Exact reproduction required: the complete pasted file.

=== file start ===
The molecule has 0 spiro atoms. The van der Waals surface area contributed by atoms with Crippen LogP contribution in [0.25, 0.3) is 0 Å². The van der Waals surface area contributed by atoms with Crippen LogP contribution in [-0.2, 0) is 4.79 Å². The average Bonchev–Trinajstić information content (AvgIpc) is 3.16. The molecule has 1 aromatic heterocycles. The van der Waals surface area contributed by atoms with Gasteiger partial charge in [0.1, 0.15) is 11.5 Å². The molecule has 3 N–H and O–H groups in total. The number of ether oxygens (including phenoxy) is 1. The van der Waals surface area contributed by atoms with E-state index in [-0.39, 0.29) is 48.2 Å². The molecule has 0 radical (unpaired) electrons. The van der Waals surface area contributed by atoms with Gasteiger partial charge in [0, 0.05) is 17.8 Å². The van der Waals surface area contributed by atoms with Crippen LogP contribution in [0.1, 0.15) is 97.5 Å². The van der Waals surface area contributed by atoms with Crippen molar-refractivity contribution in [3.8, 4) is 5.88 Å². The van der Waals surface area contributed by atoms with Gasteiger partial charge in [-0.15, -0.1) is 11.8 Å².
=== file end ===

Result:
The molecule has 0 spiro atoms. The van der Waals surface area contributed by atoms with Crippen LogP contribution in [0.25, 0.3) is 0 Å². The van der Waals surface area contributed by atoms with Crippen LogP contribution in [-0.2, 0) is 4.79 Å². The average Bonchev–Trinajstić information content (AvgIpc) is 3.16. The molecule has 1 aromatic heterocycles. The van der Waals surface area contributed by atoms with Gasteiger partial charge in [0.1, 0.15) is 11.5 Å². The molecule has 3 N–H and O–H groups in total. The number of ether oxygens (including phenoxy) is 1. The van der Waals surface area contributed by atoms with E-state index in [-0.39, 0.29) is 48.2 Å². The molecule has 0 radical (unpaired) electrons. The van der Waals surface area contributed by atoms with Gasteiger partial charge in [0, 0.05) is 17.8 Å². The van der Waals surface area contributed by atoms with Crippen LogP contribution in [0.1, 0.15) is 97.5 Å². The van der Waals surface area contributed by atoms with Crippen molar-refractivity contribution in [3.8, 4) is 5.88 Å². The van der Waals surface area contributed by atoms with Gasteiger partial charge in [-0.15, -0.1) is 11.8 Å².